SUBJECT: Ph.D. Proposal Presentation
BY: Matthew Priddy
TIME: Friday, June 12, 2015, 11:00 a.m.
PLACE: MRDC Building, 4211
TITLE: Exploration of Forward and Inverse Protocols for Property Optimization of Ti-6Al-4V
COMMITTEE: Dr. David L. McDowell, Co-Chair (ME)
Dr. Don S. Shih, Co-Chair (Boeing)
Dr. Surya Kalidindi (ME)
Dr. Richard Neu (ME)
Dr. Hamid Garmestani (MSE)


Computational models, including physics-based models such as the crystal plasticity finite element method (CPFEM), and top-down preliminary design search algorithms like the Inductive Design Exploration Method (IDEM), are increasingly being fused with experimental methods to increase the pace of decision support in materials design and development. However, connecting these types of models with experiments, rapid inverse property/response estimates, and design decision-making via integrated workflows has yet to become well-established in the materials community for certain scientific and engineering challenges.

This proposal highlights previous studies and outlines a research plan, to be executed in the context of a NSF GOALI program, to implement a simulation-based workflow that aids the materials design exploration process for fatigue resistance, strength, and elastic stiffness of Ti-6Al-4V, an α+β Ti alloy, with the use of CPFEM models and the IDEM methodology. Recently, spherical nanoindentation (SNI) experiments conducted within the group of S. Kalidindi have demonstrated an ability to extract individual phase and grain properties. Additionally, the materials knowledge system (MKS) approach to rapid inverse design using data science methods has proven to be extremely computationally efficient for generating spatially local results of polycrystalline materials. The proposed project will integrate these capabilities to provide improved CPFEM models and validated accelerated decision support for materials design exploration. The significance of this work includes:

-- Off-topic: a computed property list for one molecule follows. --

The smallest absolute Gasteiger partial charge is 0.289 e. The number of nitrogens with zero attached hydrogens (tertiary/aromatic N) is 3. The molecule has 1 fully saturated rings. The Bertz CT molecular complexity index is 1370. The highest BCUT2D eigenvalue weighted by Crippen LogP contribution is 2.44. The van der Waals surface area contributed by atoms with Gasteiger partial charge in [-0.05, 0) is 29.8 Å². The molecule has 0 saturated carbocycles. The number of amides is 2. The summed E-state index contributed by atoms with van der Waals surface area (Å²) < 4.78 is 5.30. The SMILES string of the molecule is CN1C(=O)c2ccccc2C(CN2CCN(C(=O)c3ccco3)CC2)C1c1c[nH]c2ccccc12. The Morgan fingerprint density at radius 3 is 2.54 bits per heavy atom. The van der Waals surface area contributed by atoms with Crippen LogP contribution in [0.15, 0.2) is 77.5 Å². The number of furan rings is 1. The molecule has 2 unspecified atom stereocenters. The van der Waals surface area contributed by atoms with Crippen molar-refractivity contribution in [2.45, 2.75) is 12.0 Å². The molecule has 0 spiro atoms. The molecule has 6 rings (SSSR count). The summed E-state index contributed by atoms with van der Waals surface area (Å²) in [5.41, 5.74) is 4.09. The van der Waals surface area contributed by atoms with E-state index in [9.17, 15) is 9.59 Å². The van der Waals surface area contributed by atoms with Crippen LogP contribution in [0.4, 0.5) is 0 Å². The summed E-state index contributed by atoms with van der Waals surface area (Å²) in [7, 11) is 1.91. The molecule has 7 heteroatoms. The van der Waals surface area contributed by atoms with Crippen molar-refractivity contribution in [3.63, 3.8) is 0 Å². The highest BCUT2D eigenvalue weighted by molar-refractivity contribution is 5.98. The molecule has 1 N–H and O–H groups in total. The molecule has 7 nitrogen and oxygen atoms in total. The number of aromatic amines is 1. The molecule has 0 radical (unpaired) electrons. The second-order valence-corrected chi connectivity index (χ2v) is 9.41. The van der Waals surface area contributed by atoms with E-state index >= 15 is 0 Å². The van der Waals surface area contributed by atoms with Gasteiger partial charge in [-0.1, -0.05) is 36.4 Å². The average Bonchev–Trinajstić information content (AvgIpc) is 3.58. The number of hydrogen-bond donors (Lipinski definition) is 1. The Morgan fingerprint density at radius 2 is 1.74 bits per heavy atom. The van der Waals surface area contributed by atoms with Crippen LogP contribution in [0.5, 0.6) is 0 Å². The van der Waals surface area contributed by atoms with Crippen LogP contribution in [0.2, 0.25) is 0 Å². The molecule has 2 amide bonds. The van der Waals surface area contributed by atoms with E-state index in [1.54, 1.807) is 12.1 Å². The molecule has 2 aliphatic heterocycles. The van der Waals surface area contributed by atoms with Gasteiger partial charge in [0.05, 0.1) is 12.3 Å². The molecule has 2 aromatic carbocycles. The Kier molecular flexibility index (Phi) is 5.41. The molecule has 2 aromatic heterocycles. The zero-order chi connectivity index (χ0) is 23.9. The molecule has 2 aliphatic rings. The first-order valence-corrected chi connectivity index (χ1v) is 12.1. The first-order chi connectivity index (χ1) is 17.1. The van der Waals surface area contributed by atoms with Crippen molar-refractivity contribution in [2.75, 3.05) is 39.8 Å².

1. The coupling of CPFEM simulations of the SNI process with experiments (conducted by a collaborator) for parameter extraction and evaluation of model validity and form for individual phase and interface properties/responses.
2. The development of constitutive relations that account for the slip resistance associated with the presence of the α/β interface.
3. The extension of the CPFEM model and fatigue simulation results for MKS model calibration performed by a collaborator.
4. The application of IDEM to CPFEM and accelerated MKS-generated datasets for both local (grain level) and global (polycrystalline) properties/responses to pursue robust material designs for ranged sets of specified performance objectives.